Indonesia wants to recover ‘Java Man’ artwork from Dutch museums
Identified as the very first discovered example of a homo erectusForerunner of the anatomically modern man, “Java Man” is the centerpiece of an important collection at the Naturalis Museum in Leiden.
It includes a femur and most of a skull, discovered on the Indonesian island of Java by the Dutch anatomist and geologist Eugène Dubois in 1891-92, when Indonesia was still a colony of the Netherlands.
Asked about Jakarta’s request, Dutch Ministry of Education and Science spokesman Jules van de Ven said on Tuesday that Indonesia made the request “over the summer”.
Other pieces sought after by Indonesia in the Dubois collection include the riding reins of Prince Diponegoro, a Javanese royal who opposed Dutch colonial rule in the 19th century, and the so-called ‘Treasure of Lombok’. gold artifacts, according to the Dutch daily Trouw. reported.
Ven said a government-appointed commission will launch an investigation in December and make recommendations to Dutch Deputy Culture Minister Gunay Uslu, adding that he could not give a timetable for the work.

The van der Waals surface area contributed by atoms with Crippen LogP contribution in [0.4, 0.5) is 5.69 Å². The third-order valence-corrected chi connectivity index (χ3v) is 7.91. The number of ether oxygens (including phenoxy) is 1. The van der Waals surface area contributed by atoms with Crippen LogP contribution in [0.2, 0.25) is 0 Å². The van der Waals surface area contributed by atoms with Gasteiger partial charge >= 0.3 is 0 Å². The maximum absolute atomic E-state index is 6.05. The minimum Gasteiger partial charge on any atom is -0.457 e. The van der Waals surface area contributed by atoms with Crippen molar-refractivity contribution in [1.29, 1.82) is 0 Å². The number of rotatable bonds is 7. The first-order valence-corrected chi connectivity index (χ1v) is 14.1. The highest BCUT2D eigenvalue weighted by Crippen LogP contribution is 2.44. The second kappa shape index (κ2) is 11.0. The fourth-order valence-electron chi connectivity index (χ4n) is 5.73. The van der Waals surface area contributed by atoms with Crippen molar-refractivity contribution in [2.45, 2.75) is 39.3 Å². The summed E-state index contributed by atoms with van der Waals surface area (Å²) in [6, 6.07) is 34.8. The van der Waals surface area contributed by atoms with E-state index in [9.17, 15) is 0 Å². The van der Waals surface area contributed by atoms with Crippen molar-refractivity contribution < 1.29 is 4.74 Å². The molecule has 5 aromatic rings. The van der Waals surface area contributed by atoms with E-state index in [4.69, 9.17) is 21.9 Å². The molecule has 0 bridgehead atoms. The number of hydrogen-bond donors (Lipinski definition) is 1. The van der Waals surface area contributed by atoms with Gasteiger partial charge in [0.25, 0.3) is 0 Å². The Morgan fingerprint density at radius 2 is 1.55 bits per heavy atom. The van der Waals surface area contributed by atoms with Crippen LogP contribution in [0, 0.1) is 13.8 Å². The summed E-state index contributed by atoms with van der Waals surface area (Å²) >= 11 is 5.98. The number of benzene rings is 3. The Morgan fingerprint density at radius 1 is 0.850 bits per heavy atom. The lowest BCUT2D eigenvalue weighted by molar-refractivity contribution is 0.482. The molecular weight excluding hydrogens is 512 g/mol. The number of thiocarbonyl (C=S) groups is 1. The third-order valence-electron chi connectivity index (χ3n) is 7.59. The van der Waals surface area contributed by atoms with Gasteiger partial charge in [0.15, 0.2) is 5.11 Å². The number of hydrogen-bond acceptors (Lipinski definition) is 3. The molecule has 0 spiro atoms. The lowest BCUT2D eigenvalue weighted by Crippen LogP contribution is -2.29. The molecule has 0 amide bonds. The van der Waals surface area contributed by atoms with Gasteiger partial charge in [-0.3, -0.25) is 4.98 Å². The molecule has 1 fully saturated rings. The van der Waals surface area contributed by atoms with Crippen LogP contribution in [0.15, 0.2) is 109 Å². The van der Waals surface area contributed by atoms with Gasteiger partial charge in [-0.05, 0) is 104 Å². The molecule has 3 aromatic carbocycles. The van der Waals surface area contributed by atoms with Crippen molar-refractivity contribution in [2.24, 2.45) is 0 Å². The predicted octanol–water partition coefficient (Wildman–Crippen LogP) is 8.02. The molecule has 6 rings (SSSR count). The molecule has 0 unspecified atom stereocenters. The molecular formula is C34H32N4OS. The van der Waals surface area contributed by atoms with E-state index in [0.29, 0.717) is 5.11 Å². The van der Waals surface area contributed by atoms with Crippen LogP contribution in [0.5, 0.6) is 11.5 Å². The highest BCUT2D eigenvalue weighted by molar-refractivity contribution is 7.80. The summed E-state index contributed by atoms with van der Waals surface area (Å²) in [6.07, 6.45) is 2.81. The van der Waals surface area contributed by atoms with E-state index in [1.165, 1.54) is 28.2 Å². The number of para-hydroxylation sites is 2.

Ven added that the Dutch government had had “very constructive” discussions with their Indonesian counterparts.
“We not only talked about returns, but also about cooperation in scientific studies and exhibitions.”
The Naturalis Museum told Trouw it “understands the Indonesian claim”, but was surprised that Indonesia treats natural history objects the same as historical artifacts.
Java’s skull would not have been found without Dubois, he added.
Indonesia’s approach to its former colonial master follows that of African countries in pressing Britain, France, Germany and Belgium to return historical or cultural objects that were looted during their rule.
In recent years, the Netherlands has finally begun to grapple with the legacy of its colonialism in the former Dutch East Indies.
The archipelago declared its independence in August 1945 after being under Dutch rule for three centuries. Dutch recognition took place in 1949 after four years of fighting.
The Netherlands apologized in February after a study found the Dutch military had used “systematic and extreme violence” during the War of Independence.